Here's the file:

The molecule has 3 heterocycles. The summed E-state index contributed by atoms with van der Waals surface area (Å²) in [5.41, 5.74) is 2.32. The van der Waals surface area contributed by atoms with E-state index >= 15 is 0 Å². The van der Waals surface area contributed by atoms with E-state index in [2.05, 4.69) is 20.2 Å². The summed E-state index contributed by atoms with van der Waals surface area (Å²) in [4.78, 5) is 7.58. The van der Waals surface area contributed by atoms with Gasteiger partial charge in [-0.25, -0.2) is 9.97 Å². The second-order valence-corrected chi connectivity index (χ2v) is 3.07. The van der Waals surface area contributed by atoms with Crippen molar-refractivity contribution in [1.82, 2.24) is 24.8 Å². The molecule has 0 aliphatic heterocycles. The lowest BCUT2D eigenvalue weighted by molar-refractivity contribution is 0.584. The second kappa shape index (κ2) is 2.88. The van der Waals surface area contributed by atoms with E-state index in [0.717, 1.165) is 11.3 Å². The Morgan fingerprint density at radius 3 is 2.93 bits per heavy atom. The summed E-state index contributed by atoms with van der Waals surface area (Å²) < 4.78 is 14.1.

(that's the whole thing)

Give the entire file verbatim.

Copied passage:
The molecule has 3 heterocycles. The summed E-state index contributed by atoms with van der Waals surface area (Å²) in [5.41, 5.74) is 2.32. The van der Waals surface area contributed by atoms with E-state index >= 15 is 0 Å². The van der Waals surface area contributed by atoms with E-state index in [2.05, 4.69) is 20.2 Å². The summed E-state index contributed by atoms with van der Waals surface area (Å²) in [4.78, 5) is 7.58. The van der Waals surface area contributed by atoms with Gasteiger partial charge in [-0.25, -0.2) is 9.97 Å². The second-order valence-corrected chi connectivity index (χ2v) is 3.07. The van der Waals surface area contributed by atoms with Crippen molar-refractivity contribution in [1.82, 2.24) is 24.8 Å². The molecule has 0 aliphatic heterocycles. The lowest BCUT2D eigenvalue weighted by molar-refractivity contribution is 0.584. The second kappa shape index (κ2) is 2.88. The van der Waals surface area contributed by atoms with E-state index in [0.717, 1.165) is 11.3 Å². The Morgan fingerprint density at radius 3 is 2.93 bits per heavy atom. The summed E-state index contributed by atoms with van der Waals surface area (Å²) < 4.78 is 14.1.